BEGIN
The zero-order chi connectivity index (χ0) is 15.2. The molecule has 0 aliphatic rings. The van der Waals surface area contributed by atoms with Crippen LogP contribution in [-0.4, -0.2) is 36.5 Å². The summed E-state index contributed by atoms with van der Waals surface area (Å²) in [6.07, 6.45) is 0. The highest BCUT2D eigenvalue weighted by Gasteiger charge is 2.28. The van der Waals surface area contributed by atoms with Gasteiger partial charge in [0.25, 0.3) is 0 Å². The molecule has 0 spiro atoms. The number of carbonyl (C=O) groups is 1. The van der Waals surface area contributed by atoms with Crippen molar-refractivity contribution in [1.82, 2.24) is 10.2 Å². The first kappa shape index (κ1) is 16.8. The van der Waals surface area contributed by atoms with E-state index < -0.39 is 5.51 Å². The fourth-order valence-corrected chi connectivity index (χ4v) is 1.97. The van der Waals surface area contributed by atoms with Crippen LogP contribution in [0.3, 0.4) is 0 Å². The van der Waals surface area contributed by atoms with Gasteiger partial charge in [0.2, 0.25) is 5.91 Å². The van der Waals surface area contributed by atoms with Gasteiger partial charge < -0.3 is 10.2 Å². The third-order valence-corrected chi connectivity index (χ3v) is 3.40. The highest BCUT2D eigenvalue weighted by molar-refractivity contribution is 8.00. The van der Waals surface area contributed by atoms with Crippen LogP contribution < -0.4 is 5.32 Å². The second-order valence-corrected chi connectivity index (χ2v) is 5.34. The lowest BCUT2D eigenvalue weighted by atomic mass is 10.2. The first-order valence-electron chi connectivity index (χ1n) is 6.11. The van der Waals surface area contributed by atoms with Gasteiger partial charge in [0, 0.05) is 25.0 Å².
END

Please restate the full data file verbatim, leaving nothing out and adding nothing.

The zero-order chi connectivity index (χ0) is 15.2. The molecule has 0 aliphatic rings. The van der Waals surface area contributed by atoms with Crippen LogP contribution in [-0.4, -0.2) is 36.5 Å². The summed E-state index contributed by atoms with van der Waals surface area (Å²) in [6.07, 6.45) is 0. The highest BCUT2D eigenvalue weighted by Gasteiger charge is 2.28. The van der Waals surface area contributed by atoms with Gasteiger partial charge in [0.25, 0.3) is 0 Å². The molecule has 0 spiro atoms. The number of carbonyl (C=O) groups is 1. The van der Waals surface area contributed by atoms with Crippen molar-refractivity contribution in [1.82, 2.24) is 10.2 Å². The first kappa shape index (κ1) is 16.8. The van der Waals surface area contributed by atoms with E-state index < -0.39 is 5.51 Å². The fourth-order valence-corrected chi connectivity index (χ4v) is 1.97. The van der Waals surface area contributed by atoms with Crippen LogP contribution in [0.3, 0.4) is 0 Å². The van der Waals surface area contributed by atoms with Gasteiger partial charge in [0.2, 0.25) is 5.91 Å². The van der Waals surface area contributed by atoms with Gasteiger partial charge < -0.3 is 10.2 Å². The third-order valence-corrected chi connectivity index (χ3v) is 3.40. The highest BCUT2D eigenvalue weighted by molar-refractivity contribution is 8.00. The van der Waals surface area contributed by atoms with Crippen LogP contribution < -0.4 is 5.32 Å². The second-order valence-corrected chi connectivity index (χ2v) is 5.34. The lowest BCUT2D eigenvalue weighted by atomic mass is 10.2. The first-order valence-electron chi connectivity index (χ1n) is 6.11. The van der Waals surface area contributed by atoms with Gasteiger partial charge in [0, 0.05) is 25.0 Å².